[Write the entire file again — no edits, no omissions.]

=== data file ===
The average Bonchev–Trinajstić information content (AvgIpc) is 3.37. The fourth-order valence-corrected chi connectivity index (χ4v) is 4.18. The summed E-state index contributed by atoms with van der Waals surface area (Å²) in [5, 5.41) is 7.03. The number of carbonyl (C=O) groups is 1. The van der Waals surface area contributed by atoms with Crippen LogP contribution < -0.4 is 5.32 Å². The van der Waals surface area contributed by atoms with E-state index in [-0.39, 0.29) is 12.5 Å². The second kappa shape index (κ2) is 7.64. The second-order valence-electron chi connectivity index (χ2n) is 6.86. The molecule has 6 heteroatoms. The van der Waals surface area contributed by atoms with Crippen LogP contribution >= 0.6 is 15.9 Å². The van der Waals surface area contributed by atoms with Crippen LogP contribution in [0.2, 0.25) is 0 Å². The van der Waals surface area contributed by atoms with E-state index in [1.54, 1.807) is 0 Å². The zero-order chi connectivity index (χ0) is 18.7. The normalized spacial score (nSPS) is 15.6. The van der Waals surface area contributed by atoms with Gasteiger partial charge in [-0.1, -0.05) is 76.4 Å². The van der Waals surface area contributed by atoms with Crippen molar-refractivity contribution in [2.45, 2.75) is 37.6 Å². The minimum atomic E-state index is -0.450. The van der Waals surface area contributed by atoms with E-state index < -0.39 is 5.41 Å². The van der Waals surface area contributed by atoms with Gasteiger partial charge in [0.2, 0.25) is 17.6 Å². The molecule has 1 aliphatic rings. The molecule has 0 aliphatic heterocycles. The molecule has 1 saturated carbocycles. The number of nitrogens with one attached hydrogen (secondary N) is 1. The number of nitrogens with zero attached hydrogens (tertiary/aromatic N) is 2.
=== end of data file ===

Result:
The average Bonchev–Trinajstić information content (AvgIpc) is 3.37. The fourth-order valence-corrected chi connectivity index (χ4v) is 4.18. The summed E-state index contributed by atoms with van der Waals surface area (Å²) in [5, 5.41) is 7.03. The number of carbonyl (C=O) groups is 1. The van der Waals surface area contributed by atoms with Crippen LogP contribution < -0.4 is 5.32 Å². The van der Waals surface area contributed by atoms with E-state index in [-0.39, 0.29) is 12.5 Å². The second kappa shape index (κ2) is 7.64. The second-order valence-electron chi connectivity index (χ2n) is 6.86. The molecule has 6 heteroatoms. The van der Waals surface area contributed by atoms with Crippen LogP contribution >= 0.6 is 15.9 Å². The van der Waals surface area contributed by atoms with Crippen LogP contribution in [0.2, 0.25) is 0 Å². The van der Waals surface area contributed by atoms with E-state index in [1.54, 1.807) is 0 Å². The zero-order chi connectivity index (χ0) is 18.7. The normalized spacial score (nSPS) is 15.6. The van der Waals surface area contributed by atoms with Gasteiger partial charge in [-0.1, -0.05) is 76.4 Å². The van der Waals surface area contributed by atoms with Crippen molar-refractivity contribution in [2.45, 2.75) is 37.6 Å². The minimum atomic E-state index is -0.450. The van der Waals surface area contributed by atoms with E-state index < -0.39 is 5.41 Å². The van der Waals surface area contributed by atoms with Gasteiger partial charge in [0.2, 0.25) is 17.6 Å². The molecule has 1 aliphatic rings. The molecule has 0 aliphatic heterocycles. The molecule has 1 saturated carbocycles. The number of nitrogens with one attached hydrogen (secondary N) is 1. The number of nitrogens with zero attached hydrogens (tertiary/aromatic N) is 2.